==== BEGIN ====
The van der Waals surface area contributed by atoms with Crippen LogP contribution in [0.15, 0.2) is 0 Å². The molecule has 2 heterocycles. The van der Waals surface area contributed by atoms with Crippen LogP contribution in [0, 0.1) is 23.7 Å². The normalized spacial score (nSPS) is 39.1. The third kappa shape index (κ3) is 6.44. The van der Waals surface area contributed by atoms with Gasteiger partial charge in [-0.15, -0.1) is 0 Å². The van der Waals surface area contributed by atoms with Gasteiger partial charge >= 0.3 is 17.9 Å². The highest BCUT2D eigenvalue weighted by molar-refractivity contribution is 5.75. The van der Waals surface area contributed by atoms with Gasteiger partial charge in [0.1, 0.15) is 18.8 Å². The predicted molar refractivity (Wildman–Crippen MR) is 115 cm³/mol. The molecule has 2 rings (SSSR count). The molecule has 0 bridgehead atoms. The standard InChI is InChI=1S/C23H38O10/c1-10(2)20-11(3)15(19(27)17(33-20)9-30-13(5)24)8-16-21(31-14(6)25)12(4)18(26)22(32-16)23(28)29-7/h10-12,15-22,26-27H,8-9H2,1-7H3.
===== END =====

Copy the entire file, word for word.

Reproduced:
The van der Waals surface area contributed by atoms with Crippen LogP contribution in [0.15, 0.2) is 0 Å². The molecule has 2 heterocycles. The van der Waals surface area contributed by atoms with Crippen LogP contribution in [0, 0.1) is 23.7 Å². The normalized spacial score (nSPS) is 39.1. The third kappa shape index (κ3) is 6.44. The van der Waals surface area contributed by atoms with Gasteiger partial charge in [-0.15, -0.1) is 0 Å². The van der Waals surface area contributed by atoms with Gasteiger partial charge >= 0.3 is 17.9 Å². The highest BCUT2D eigenvalue weighted by molar-refractivity contribution is 5.75. The van der Waals surface area contributed by atoms with Gasteiger partial charge in [0.1, 0.15) is 18.8 Å². The predicted molar refractivity (Wildman–Crippen MR) is 115 cm³/mol. The molecule has 2 rings (SSSR count). The molecule has 0 bridgehead atoms. The standard InChI is InChI=1S/C23H38O10/c1-10(2)20-11(3)15(19(27)17(33-20)9-30-13(5)24)8-16-21(31-14(6)25)12(4)18(26)22(32-16)23(28)29-7/h10-12,15-22,26-27H,8-9H2,1-7H3.